Suburban Mayors Push State on Vaccine Numbers
Complaints of too few doses supplied and not enough information.
Wisconsin is now one of the leaders in the nation for the average number of coronavirus vaccines being given daily. But many communities across the state say they still aren’t getting enough of the shots.
The mayors discussed vaccine distribution this week during a meeting of the Intergovernmental Cooperation Council — a group that includes the mayor, village president or administrator from each of Milwaukee County’s 19 municipalities.
“We are the largest county, one-sixth of the state,” said Bryan Kennedy, mayor of Glendale. “We really don’t know the process at the state as to why the requests are not for what we’ve asked for.”
Ann Christiansen, director of the North Shore Health Department, said the requests that are being put in for vaccine are either minimally allocated or not allocated at all.
Christiansen, who represents seven health departments, said this week she requested 5,280 doses and received a little over 2,000, or 41 percent.
“I suspect that is the story for health care systems and pharmacies as well,” she said.
Christiansen said with first responders, health care workers and people 65 and older all eligible for the vaccine, it’s a large portion of the state’s population, which has been one of the reasons rollout has been slow.
“Capacity is certainly growing, but with the allocations we are stuck at this stage,” she said.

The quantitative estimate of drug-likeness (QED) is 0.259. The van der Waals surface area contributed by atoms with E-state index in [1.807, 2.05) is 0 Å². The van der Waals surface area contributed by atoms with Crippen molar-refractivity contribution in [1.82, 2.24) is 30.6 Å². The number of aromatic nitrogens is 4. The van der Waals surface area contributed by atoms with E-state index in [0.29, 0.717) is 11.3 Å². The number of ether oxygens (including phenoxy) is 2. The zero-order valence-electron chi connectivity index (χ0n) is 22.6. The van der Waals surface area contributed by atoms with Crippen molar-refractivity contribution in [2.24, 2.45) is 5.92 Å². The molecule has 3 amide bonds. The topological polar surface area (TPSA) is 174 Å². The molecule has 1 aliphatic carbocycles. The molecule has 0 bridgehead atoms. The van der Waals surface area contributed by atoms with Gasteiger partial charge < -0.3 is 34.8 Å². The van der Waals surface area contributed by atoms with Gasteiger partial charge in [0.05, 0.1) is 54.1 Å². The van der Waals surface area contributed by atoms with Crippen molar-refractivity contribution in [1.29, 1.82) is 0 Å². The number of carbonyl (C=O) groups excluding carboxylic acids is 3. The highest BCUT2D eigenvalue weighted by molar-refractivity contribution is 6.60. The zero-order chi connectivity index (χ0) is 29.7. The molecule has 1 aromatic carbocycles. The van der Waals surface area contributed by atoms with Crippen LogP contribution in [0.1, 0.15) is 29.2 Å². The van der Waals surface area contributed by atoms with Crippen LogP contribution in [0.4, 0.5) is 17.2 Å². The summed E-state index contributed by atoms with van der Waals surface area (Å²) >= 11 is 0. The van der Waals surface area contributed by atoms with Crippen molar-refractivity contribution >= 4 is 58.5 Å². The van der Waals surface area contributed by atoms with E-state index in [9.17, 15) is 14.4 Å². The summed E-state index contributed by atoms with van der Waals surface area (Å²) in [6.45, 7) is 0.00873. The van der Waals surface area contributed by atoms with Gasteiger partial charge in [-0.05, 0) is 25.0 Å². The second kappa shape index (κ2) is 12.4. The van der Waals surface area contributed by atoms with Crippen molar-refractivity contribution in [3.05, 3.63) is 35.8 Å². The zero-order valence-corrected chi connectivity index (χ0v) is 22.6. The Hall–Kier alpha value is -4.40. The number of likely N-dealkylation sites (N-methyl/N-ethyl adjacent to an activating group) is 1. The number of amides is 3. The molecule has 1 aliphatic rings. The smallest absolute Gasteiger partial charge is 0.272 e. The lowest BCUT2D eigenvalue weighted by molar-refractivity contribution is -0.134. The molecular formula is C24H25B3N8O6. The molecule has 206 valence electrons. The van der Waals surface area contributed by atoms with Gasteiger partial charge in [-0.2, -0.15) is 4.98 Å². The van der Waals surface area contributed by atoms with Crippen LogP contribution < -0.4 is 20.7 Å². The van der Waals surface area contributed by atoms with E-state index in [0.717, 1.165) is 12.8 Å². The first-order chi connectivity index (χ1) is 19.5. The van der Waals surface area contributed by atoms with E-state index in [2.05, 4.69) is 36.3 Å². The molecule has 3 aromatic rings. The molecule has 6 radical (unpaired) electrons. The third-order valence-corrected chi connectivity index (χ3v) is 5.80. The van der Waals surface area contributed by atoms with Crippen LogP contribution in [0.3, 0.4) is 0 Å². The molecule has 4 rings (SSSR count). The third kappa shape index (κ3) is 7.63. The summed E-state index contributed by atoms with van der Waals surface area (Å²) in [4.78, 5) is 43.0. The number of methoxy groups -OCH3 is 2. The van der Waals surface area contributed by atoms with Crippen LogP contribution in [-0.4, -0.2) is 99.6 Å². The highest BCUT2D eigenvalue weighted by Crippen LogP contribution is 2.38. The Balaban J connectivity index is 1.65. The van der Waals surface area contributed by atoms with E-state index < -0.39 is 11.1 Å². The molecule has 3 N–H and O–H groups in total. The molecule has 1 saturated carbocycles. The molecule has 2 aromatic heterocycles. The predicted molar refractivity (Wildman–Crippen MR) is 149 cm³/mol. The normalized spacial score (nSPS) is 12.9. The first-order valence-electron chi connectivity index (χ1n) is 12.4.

Christiansen said Milwaukee County has reached out to the federal government to open a federally-designated site and DHS for a state-designated site. But are waiting to hear back from both governments.
The city of Milwaukee’s health department is vaccinating about 3,000 people a week at the Wisconsin Center, but has capacity for 10,000.
The Milwaukee County mayors say they plan on finding out more from DHS this week and will also draft a letter to the state expressing their concerns.
Meanwhile, some pharmacies in Dane County and south-central Wisconsin have been denied any vaccine this week.
Willems Van Dijk said that’s because there were too many requests across the state and distributors that needed less than 50 doses were denied.
“I would love to have vaccine in every single pharmacy, every local health department, every clinic but given the amount of vaccine we have, we just can’t have it everywhere,” Willems Van Dijk said. “It also goes to making sure we are distributing the vaccine equitably across the state. We have a very high number of vaccine distributors in Dane County, which means not all of them are not going to get the vaccine.”
Listen to the WPR report here.
Milwaukee County Mayors Want Answers On State’s Vaccine Distribution was originally published by Wisconsin Public Radio.
- MKE County: COVID-19 Disease Burden Remains Stable - Graham Kilmer - Nov 25th, 2022
- MKE County: Wastewater Data Shows COVID-19 Uptick - Graham Kilmer - Nov 18th, 2022
- City of Milwaukee Bi-Weekly COVID-19 Update - City of Milwaukee Health Department - Nov 11th, 2022
- DHS Launches Free Telehealth Service for COVID-19 Treatment - Wisconsin Department of Health Services - Nov 2nd, 2022
- City of Milwaukee Weekly COVID-19 Update - City of Milwaukee Health Department - Oct 28th, 2022
- New COVID-19 Boosters Available for Children - Graham Kilmer - Oct 25th, 2022
- MKE County: Rising New COVID-19 Variants A Concern - Graham Kilmer - Oct 22nd, 2022
- MKE County: COVID-19 Increasing In Milwaukee - Graham Kilmer - Oct 14th, 2022
- City of Milwaukee Weekly COVID-19 Update - City of Milwaukee Health Department - Oct 14th, 2022
- Widespread Immunity Key To Fighting Next COVID-19 Variant - Graham Kilmer - Oct 13th, 2022
Read more about Coronavirus Pandemic here